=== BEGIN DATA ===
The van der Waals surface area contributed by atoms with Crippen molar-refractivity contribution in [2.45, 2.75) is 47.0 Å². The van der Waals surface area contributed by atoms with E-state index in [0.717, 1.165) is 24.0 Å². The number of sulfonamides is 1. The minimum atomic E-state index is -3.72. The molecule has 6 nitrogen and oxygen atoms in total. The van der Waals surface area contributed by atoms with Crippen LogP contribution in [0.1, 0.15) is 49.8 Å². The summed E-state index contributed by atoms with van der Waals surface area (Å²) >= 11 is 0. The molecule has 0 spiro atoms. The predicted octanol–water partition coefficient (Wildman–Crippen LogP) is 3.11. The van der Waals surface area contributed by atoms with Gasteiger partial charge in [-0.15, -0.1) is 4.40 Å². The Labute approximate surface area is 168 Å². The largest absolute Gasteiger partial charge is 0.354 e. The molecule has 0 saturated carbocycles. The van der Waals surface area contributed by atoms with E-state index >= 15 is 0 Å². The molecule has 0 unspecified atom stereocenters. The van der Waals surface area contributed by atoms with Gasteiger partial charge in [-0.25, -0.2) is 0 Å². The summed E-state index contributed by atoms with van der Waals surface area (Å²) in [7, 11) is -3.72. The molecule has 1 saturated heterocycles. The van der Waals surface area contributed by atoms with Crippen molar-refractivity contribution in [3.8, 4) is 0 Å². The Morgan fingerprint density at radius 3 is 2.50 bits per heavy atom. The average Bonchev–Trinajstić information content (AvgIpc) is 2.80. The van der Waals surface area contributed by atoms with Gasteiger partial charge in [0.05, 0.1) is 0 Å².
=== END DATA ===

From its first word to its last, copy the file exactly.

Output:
The van der Waals surface area contributed by atoms with Crippen molar-refractivity contribution in [2.45, 2.75) is 47.0 Å². The van der Waals surface area contributed by atoms with E-state index in [0.717, 1.165) is 24.0 Å². The number of sulfonamides is 1. The minimum atomic E-state index is -3.72. The molecule has 6 nitrogen and oxygen atoms in total. The van der Waals surface area contributed by atoms with Crippen LogP contribution in [0.1, 0.15) is 49.8 Å². The summed E-state index contributed by atoms with van der Waals surface area (Å²) >= 11 is 0. The molecule has 0 spiro atoms. The predicted octanol–water partition coefficient (Wildman–Crippen LogP) is 3.11. The van der Waals surface area contributed by atoms with Gasteiger partial charge in [-0.15, -0.1) is 4.40 Å². The Labute approximate surface area is 168 Å². The largest absolute Gasteiger partial charge is 0.354 e. The molecule has 0 saturated carbocycles. The van der Waals surface area contributed by atoms with E-state index >= 15 is 0 Å². The molecule has 0 unspecified atom stereocenters. The van der Waals surface area contributed by atoms with Gasteiger partial charge in [-0.25, -0.2) is 0 Å². The summed E-state index contributed by atoms with van der Waals surface area (Å²) in [7, 11) is -3.72. The molecule has 1 saturated heterocycles. The van der Waals surface area contributed by atoms with Crippen molar-refractivity contribution in [3.8, 4) is 0 Å². The Morgan fingerprint density at radius 3 is 2.50 bits per heavy atom. The average Bonchev–Trinajstić information content (AvgIpc) is 2.80. The van der Waals surface area contributed by atoms with Gasteiger partial charge in [0.05, 0.1) is 0 Å².